Creating a Foam Simulation with Houdini

Ben Watts explained how a standard FLIP simulation turned into a foam experiment, talked about its creation, and gave advice to beginner Houdini artists.

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Introduction

My name is Ben Watts, I’m a Houdini FX Technical Director. My good friend Justin and I are just about to launch our new CG studio – Rocket Lab.

I haven’t completed any traditional studies in 3D design. My skills accumulated through many years of experimentation using Houdini, reading the help files, and watching tutorials.

I’ve worked for most of the larger studios (The Mill, Framestore, MPC, etc.) and a lot of smaller facilities in both film and advertising. I’m definitely suited to the advertising space and enjoy the quicker turnaround projects much more.  

Some of the more memorable projects I’ve contributed to are American Horror Story, Dexter, and Paramount Animation Ident. There’s been a lot of fun gigs over the years.

I started playing with Houdini right around the start of 2015. I remember being so excited by the software that made complex things feel achievable. All this incredible work kept popping up online and most of the time Houdini was connected to it. That in itself was enough motivation to dig in.

Foam Experiments

Justin and I were sent a client brief that included a realistic beer pour. Initially, I began with a standard FLIP simulation. Once that was working nicely with the collision geometry, I looked at ways to initiate variable density. This gave us the ability to push the lighter foam particles to the top of the liquid allowing the separation of beer and foam. The tricky part was always going to be getting a perfect blend of beer and foam. At this stage, I had already created decent beer and foam separately and throughout our RnD testing, it looked interesting to render just the foam in isolation.

The first step in this case was to create the emitter, generally, just a noisy sphere does the trick. Next up is to play with the resolution, surface tension and drag, etc. Get the right feel in the sim. Nothing too high resolution at this stage, you want to keep things light as the iterations begin. I decided to drive the variable density by age on this project, there was a clear moment where the fluid would hit the collider for the first time, so some variation of age worked well here.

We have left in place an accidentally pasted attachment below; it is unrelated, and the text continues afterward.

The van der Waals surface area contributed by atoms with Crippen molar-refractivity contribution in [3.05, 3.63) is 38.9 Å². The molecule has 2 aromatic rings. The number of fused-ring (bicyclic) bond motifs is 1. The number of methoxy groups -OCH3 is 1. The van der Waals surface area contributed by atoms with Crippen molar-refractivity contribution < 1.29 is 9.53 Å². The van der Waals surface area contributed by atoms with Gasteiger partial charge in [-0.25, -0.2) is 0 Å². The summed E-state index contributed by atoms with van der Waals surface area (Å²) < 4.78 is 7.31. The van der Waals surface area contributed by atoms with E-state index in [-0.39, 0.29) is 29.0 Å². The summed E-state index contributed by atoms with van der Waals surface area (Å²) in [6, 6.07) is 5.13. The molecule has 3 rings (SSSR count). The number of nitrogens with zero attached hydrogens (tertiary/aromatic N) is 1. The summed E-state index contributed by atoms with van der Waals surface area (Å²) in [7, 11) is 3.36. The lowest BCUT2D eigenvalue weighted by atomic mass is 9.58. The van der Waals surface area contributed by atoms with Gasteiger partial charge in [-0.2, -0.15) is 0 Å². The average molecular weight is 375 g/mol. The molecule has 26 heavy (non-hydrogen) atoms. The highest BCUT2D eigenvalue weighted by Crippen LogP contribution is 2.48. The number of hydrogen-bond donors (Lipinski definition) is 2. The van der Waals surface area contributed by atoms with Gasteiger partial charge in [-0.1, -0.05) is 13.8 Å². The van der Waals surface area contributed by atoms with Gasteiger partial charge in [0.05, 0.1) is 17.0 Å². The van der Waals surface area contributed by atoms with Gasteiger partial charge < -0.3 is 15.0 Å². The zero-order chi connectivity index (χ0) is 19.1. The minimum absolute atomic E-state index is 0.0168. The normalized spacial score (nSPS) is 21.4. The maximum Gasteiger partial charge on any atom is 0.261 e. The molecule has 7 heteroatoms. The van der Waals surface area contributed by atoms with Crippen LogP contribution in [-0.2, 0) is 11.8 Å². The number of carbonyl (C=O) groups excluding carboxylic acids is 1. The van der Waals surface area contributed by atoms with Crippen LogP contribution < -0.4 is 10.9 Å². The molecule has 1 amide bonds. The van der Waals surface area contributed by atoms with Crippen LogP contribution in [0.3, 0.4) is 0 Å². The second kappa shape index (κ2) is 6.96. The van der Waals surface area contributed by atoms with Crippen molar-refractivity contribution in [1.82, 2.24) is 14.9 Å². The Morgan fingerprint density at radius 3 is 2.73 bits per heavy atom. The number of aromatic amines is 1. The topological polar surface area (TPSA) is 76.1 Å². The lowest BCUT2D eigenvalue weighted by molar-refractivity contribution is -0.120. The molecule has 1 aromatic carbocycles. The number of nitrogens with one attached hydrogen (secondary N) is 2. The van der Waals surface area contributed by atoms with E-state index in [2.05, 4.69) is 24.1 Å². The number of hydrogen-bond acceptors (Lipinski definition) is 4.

The foam bubbles are just a subset of the original particles. I had to make sure the bubbles didn’t protrude too far out of the foam, or else they’d end up inside the collider walls, so some compression parameters were added based on the main fluid’s gradient. This gives you a dome shape as opposed to a perfect sphere. Lastly, I added some bubble scale variation.

The foam adheres to collisions and forces the same way regular FLIP fluid does, it’s just meshed using volumetric techniques as opposed to ending up as polygons. I’m definitely in the midst of working on the liquid/foam combination, it’s almost there, just needs some time and a few tweaks.

As for the parameters, currently, there’s not too much to play with. Mainly bubble culling to dial in the number of bubbles and a control for how much squash and stretch is to be applied to the bubbles. I’ve got about 3 different methods for creating foam at the moment, so I’m still figuring out if this is the best one.

Conclusion

When you start learning Houdini, there’s so much to take in. It’s hard not to feel overwhelmed. I’d take things slow and enjoy the process. Definitely check out the SideFX website, there’s a lot of free and paid training available covering every aspect of Houdini. 

Ben Watts, Houdini FX Technical Director

Interview conducted by Arti Burton

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